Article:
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Longitudinal educational attainment among children with isolated oral cleft: a cohort study


Objectives (1) To explore differences in educational attainment between children born with isolated clefts and the general population at ages 5, 7 and 11 years; (2) to describe longitudinal changes in attainment among children with cleft through primary education.

Design Analysis of Cleft Registry and Audit Network data linked to national educational outcomes.

Setting English state schools.

Patients 832 children born with isolated cleft, aged 5 years in 2006–2008.

Main outcome measures Difference in teacher-assessed attainment between children with a cleft and general population at each age, for all children and by cleft type. Percentage of children with low attainment at age 5 years who had low attainment at age 11 years, for all children and by cleft type.

Results Children with a cleft had lower attainment than the general population in all subject areas (Z-score range: −0.29 (95% CI −0.36 to −0.22) to −0.22 (95% CI −0.29 to −0.14)). This difference remained consistent in size at all ages, and was larger among children with a cleft affecting the palate (cleft palate/cleft lip and palate (CP/CLP)) than those with a cleft lip (CL). Of 216 children with low attainment in any subject at age 5 years, 54.2% had low attainment in at least one subject at age 11 years. Compared with children with CL, those with CP/CLP were more likely to have persistent low attainment.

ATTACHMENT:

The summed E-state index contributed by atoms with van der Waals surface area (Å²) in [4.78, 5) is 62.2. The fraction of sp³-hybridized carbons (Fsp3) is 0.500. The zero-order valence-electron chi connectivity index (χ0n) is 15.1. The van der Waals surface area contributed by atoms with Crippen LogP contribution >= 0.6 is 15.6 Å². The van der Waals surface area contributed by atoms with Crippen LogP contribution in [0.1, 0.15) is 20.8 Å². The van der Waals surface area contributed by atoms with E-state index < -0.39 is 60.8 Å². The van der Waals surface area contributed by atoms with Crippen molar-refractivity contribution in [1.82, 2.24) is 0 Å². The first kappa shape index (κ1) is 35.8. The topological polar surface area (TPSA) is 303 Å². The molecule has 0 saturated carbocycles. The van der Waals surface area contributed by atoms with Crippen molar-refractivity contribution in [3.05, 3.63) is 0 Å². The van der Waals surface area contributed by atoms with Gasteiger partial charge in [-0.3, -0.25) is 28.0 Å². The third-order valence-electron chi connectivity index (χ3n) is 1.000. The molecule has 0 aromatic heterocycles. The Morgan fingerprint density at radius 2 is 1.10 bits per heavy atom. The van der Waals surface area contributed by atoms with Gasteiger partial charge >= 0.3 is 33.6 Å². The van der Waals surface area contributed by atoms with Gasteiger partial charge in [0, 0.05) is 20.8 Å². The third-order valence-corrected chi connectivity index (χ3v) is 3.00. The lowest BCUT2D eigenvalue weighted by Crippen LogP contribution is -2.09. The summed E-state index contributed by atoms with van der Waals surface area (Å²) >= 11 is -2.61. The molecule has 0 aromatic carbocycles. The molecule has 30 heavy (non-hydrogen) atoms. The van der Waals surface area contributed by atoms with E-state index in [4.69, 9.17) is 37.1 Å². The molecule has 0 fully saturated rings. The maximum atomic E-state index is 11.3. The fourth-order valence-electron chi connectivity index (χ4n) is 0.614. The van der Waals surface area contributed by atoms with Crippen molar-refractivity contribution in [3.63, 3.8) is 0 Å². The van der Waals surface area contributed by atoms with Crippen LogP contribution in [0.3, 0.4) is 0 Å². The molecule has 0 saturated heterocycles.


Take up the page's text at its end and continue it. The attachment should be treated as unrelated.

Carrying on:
Conclusions An educational attainment gap for children born with isolated clefts is evident throughout primary education. Almost half of children with low attainment at age 5 years achieve normal attainment at age 11 years.

  • child development
  • health services research
  • epidemiology

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